Their good luck, partly. Straight line winds from thunderstorms have been
known to lay over groups of TREES. Field corn can suffer blow-downs.
I also suspect the large fields are most vulnerable to lesser winds at the edges.
Compared to the large field, your small patch is all edge.
Stand it all back up. Bring in garden soil or (even better) some good compost
and plop it down at the bottom of the corn stalk. Locate the mound of compost
where it will do the most good to prop up the plant. This might not be enough
for tall corn. In which case, drive some stakes along the end of each row and
run some twine along the row, looping the twine around the stalks to prop them
up and tying it of to the stakes at each end. Or, with block plantings, run a
grid of twine through the plot to prop them up. And then do the compost at
the base of the stalk thing.
You are never going to prevent it completely, but to minimize the chances,
hill up the corn with soil brought in from another bed or with compost before
it gets more than thigh high. Make sure your soil is not short of potassium.
(I give my corn extra K to help ensure strong roots and stems.)
Keep on hand materials to prop it up.
I have had no blow-downs for a couple of years, then suffered one this year.
We have had some unusually strong, fast moving storms this summer.
Pat in Plymouth MI
Any technology distinguishable from magic is insufficiently advanced.
Possibly. If your plants were crowded enough that they didn't develop
as much root system as they normally would, that wouldn't help. But
this is just a typical problem with corn, so you may not have done
anything wrong. Corn just doesn't develop a very strong root system
below the soil, and it presents a big target for wind.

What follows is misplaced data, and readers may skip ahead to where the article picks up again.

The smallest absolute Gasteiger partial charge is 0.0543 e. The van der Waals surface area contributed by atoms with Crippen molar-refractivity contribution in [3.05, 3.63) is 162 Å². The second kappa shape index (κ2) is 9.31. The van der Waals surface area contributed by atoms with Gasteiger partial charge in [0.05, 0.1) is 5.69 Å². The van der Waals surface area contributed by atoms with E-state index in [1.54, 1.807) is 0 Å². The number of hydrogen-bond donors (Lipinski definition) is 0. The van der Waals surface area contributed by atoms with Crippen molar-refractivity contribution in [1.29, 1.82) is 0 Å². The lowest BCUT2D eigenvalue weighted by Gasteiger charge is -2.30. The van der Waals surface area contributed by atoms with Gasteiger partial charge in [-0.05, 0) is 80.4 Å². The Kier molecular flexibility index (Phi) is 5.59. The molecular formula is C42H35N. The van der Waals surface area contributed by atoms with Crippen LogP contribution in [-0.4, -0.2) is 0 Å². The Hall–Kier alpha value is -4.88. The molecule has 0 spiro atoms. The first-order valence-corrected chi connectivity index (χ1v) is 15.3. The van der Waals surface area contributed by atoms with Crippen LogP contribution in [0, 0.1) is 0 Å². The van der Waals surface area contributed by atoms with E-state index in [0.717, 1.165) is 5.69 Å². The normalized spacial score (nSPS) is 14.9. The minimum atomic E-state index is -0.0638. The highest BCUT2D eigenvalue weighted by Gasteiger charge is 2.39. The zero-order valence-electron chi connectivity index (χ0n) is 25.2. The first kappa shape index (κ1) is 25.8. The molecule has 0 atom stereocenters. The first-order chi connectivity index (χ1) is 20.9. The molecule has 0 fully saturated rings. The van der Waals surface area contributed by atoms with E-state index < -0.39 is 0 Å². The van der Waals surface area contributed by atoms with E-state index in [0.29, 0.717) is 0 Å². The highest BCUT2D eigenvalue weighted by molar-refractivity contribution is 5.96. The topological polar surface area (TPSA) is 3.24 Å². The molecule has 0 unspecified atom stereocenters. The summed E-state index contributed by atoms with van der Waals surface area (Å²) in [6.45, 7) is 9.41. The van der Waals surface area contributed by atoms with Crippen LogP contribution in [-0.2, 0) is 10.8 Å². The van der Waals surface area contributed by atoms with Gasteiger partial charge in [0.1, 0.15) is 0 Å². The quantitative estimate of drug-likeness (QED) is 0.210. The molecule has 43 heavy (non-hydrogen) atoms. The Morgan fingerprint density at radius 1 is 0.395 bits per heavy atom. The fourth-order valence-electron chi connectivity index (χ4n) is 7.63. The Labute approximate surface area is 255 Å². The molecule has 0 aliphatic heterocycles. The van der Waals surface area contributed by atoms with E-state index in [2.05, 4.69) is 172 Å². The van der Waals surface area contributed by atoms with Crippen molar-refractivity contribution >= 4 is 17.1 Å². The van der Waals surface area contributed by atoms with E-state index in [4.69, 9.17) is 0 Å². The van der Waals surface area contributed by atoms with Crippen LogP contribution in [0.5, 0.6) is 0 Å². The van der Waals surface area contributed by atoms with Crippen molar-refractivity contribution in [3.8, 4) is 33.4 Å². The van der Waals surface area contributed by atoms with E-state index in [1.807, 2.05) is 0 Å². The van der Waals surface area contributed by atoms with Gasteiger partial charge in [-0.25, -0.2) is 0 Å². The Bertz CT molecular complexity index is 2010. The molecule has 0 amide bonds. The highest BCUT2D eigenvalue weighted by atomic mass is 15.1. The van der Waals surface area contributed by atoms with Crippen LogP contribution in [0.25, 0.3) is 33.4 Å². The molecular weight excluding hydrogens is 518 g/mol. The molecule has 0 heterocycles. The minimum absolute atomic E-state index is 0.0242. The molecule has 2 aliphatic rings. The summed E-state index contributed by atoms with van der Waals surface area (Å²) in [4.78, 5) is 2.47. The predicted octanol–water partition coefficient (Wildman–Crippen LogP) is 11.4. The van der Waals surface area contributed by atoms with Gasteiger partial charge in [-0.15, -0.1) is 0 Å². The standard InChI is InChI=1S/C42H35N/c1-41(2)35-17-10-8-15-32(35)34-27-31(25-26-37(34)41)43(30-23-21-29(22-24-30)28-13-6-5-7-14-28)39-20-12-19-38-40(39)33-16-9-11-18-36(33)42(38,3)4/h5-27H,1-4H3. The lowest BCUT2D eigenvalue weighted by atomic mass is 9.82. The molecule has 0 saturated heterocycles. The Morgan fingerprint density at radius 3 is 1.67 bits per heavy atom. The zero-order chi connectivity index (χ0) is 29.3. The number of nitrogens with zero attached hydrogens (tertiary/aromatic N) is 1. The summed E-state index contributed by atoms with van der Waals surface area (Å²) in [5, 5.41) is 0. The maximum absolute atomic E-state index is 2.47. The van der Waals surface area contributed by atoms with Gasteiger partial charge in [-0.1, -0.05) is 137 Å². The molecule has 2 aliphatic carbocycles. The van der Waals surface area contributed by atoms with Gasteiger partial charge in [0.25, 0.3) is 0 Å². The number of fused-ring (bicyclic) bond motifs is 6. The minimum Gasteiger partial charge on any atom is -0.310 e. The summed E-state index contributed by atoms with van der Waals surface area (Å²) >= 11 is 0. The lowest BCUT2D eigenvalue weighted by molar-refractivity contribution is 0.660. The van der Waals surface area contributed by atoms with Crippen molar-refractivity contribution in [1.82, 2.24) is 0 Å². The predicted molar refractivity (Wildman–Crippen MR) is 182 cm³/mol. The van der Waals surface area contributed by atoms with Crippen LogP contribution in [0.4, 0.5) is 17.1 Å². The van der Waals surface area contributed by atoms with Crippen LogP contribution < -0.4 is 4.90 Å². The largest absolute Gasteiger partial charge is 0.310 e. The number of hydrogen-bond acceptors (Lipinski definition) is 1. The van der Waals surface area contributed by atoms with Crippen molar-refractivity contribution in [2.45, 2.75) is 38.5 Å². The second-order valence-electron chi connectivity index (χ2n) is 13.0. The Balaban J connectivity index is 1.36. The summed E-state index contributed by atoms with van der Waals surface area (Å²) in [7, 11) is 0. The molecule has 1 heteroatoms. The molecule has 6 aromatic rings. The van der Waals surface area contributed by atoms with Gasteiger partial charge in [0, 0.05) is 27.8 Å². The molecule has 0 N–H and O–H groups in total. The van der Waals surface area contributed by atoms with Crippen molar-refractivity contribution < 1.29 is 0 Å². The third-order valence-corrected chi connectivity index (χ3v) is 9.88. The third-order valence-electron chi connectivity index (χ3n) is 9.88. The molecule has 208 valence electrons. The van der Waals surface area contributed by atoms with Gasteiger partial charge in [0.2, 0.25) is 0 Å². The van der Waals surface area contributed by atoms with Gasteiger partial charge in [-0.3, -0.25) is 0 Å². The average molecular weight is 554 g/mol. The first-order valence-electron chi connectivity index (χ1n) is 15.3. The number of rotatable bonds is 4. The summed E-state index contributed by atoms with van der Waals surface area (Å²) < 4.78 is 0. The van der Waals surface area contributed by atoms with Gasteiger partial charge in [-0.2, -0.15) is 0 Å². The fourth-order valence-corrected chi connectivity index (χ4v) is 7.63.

Probably, although I've seen plenty of large fields where corn around
the edges was standing tall after a storm and large patches in the
middle of the field were flattened.
If the ground is very wet, you may be able to stand it back up, as
someone else suggested. It may stand back up somewhat on it's own,
too. If you can't stand it back up without breaking the stalks, it
will probably grow okay where it is, as long as the ears aren't
actually touching the ground, but it'd be better for pollination to
stand it up if possible.
There's not much you can do, short of building a windbreak of some
sort around your corn. Farmers buy crop insurance to cover it, and do
their best to harvest it anyway, even if it means using special
equipment to pull the downed stalks into the combine.
One possibility might be that your neighbors with their large
plantings are growing field corn, while you are growing sweet corn. In
my experience, sweet corn plants aren't as robust as field corn. Once,
three or four years ago, my corn plants grew extraordinarily tall and
strong and bore extremely large ears. These were supposed to be
Florida Staysweet, which I had successfully grown before. However,
this corn was tasteless, so I presumed it was field corn. I don't
think a hurricane would have blown that corn over.
In the distant past I grew Illini, which was the first variety of
supersweet corn. These plants lacked vigor, were short and weak and
very prone to wind. Since then, I've grown Kandy Korn and Jubilee,
with no wind problems. Perhaps I was just lucky, but both of these
varieties are more robust than Illini.
In short, the variety of corn you grow may make a difference.
HomeOwnersHub.com is a website for homeowners and building and maintenance pros. It is not affiliated with any of the manufacturers or service providers discussed here.
All logos and trade names are the property of their respective owners.